• Jeanette Micallef

The Sherpa is the Guru

Updated: Oct 3


As my best friend and I made preparations to go to Nepal and India last year, we would have long conversations about the countries, what it would be like there, what we were aiming to attain or achieve in going, and about the cultures and the people we would meet.


In these discussions, we often talked about gurus. Since we were heading to India for Yoga Teacher Training, in addition to our vacation adventures, it was a topic of much consideration. What is a guru? Do I have to have one? Is my guru automatically the person I learned yoga from? What is the Indian cultural relationship to the guru? Did Anandji, the founder and guru at Sattva Yoga Academy have to be my guru? We had so many questions.


I remember as a child, seeing cartoons with a guru portrayed as a skinny, cross-legged guy with a turban on his head, balanced on the peak of a mountain. I remember this image being associated with wisdom, and the hard work required to attain that wisdom -- essentially, in order to get the answer to your question, you must climb the mountain, and hope the guru gives you an answer. It conjured feelings of laboriousness and impossibility. It made me feel like many of the answers to my questions were completely out of reach.


As I got older, I came to realize that this image in my head is far from the truth of what it is to be a guru. Especially the peak of the mountain part. Don't get me wrong, there are gurus in the mountains, and many of them choose to live for a time in a cave high in the mountains as a part of their personal path, but they are not just sitting up there waiting for us to arrive and ask them silly questions. The hard work and answers being out of reach, on the other hand, completely depended on my approach, and that just required some relearning.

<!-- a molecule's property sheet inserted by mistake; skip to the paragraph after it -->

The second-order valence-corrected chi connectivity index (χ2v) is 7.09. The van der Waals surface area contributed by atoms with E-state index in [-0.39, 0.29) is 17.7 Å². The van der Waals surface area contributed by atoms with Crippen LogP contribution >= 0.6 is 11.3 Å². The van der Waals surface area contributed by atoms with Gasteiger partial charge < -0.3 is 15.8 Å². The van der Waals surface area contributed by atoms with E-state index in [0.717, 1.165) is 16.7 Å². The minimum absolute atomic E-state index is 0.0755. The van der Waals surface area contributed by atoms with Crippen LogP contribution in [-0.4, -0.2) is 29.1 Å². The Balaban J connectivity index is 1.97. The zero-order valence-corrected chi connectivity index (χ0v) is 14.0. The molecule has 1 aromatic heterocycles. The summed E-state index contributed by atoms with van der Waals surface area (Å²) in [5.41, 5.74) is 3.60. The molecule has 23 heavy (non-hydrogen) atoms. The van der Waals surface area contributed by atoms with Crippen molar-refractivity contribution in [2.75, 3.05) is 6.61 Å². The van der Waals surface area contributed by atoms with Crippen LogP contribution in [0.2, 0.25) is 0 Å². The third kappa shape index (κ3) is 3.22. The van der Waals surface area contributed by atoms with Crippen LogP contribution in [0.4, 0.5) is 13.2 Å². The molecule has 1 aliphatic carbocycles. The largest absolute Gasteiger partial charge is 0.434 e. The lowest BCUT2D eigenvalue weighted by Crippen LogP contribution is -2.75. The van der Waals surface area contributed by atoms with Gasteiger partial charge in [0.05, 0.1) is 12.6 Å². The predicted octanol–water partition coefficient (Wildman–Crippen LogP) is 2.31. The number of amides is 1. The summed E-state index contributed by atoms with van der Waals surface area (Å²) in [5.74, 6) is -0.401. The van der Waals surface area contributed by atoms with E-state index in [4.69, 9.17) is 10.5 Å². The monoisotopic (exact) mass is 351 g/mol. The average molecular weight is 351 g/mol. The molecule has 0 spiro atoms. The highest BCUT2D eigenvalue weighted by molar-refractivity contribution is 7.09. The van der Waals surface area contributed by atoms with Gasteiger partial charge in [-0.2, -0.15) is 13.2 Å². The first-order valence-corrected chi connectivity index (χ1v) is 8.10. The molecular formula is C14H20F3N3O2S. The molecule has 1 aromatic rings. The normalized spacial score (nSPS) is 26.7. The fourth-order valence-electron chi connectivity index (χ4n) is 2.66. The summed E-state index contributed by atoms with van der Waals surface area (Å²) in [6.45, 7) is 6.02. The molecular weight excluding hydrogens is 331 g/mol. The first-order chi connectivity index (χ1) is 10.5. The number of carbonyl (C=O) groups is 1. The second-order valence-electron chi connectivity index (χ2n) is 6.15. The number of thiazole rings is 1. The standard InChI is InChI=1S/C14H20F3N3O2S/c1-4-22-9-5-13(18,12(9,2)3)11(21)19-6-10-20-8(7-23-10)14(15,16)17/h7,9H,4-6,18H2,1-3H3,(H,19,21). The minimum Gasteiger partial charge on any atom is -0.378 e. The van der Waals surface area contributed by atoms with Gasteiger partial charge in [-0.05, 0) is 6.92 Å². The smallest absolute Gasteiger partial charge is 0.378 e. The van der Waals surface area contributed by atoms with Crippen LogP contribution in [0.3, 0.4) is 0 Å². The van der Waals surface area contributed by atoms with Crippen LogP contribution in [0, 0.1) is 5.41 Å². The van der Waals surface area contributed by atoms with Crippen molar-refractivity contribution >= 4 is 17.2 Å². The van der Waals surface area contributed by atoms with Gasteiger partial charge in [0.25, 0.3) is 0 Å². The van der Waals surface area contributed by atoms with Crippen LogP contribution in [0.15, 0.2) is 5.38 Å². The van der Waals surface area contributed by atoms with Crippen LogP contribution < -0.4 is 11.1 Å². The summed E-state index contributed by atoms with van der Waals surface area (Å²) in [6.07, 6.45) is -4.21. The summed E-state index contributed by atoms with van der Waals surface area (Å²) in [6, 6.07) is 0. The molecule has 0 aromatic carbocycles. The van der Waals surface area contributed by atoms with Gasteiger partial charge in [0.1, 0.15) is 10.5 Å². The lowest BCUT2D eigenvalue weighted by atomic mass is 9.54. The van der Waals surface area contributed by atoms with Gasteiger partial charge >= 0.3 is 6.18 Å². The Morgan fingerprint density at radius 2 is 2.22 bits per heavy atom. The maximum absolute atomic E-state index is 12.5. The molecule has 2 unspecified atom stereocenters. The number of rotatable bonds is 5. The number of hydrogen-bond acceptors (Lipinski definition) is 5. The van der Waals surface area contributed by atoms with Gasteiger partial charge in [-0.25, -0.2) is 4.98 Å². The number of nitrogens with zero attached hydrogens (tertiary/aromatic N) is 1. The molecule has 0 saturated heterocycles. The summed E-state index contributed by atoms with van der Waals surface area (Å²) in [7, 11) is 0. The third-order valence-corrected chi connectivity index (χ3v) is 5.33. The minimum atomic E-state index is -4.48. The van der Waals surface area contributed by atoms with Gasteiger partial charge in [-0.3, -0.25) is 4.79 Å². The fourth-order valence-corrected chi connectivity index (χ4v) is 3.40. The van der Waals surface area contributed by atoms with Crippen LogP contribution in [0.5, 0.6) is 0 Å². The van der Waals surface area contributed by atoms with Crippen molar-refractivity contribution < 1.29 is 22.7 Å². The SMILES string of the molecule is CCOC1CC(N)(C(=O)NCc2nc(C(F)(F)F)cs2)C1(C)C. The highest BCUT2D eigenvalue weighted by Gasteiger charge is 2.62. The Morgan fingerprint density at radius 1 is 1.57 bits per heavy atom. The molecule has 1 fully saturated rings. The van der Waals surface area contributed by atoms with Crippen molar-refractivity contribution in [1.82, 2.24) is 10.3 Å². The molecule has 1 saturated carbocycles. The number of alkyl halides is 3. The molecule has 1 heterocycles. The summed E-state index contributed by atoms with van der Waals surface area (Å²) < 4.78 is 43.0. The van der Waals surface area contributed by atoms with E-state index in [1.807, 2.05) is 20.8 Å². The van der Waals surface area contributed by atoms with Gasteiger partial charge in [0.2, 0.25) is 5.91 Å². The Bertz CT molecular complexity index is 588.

The more I thought about it though, the more I questioned. I am a bit rebellious by nature and I often buck authority, so questioning comes as naturally as breathing to me. I found myself wondering, who says he gets to be a guru? What are the qualifications required to call one's self "guru". Why is the guy on the mountain top, who only had to climb up there once and sit down the guru, instead of the Sherpa who climbs the mountain over and over carrying supplies and other people's things? If anyone was doing the harder work, and had the wisdom and experience of the mountains, it was certainly the Sherpa.


One evening as my bestie and I were discussing this, we coined the phrase, "The Sherpa is the Guru", and talked about having t-shirts made. It was partially in jest, but also a cute point in the direction of truth. Little did I know just how much I would see that hard work, that Sherpa service, in action in Nepal. Little did I know how very true it was, on so many levels.


About five years before we visited Nepal, there had been a devastating earthquake that razed temples, homes and businesses to the ground. In 2019, they were still rebuilding, by hand, brick by brick. We drove past some sites where it looked as if it happened yesterday, as they sifted through rubble, shoveling it into baskets strapped on their heads. Our trekking guide told us that he and his family had just finished rebuilding his family home, and he was excited to help his family move into it. He invited us to come to his small rural town to meet them. I wish we could have. Our time there did not allow for it.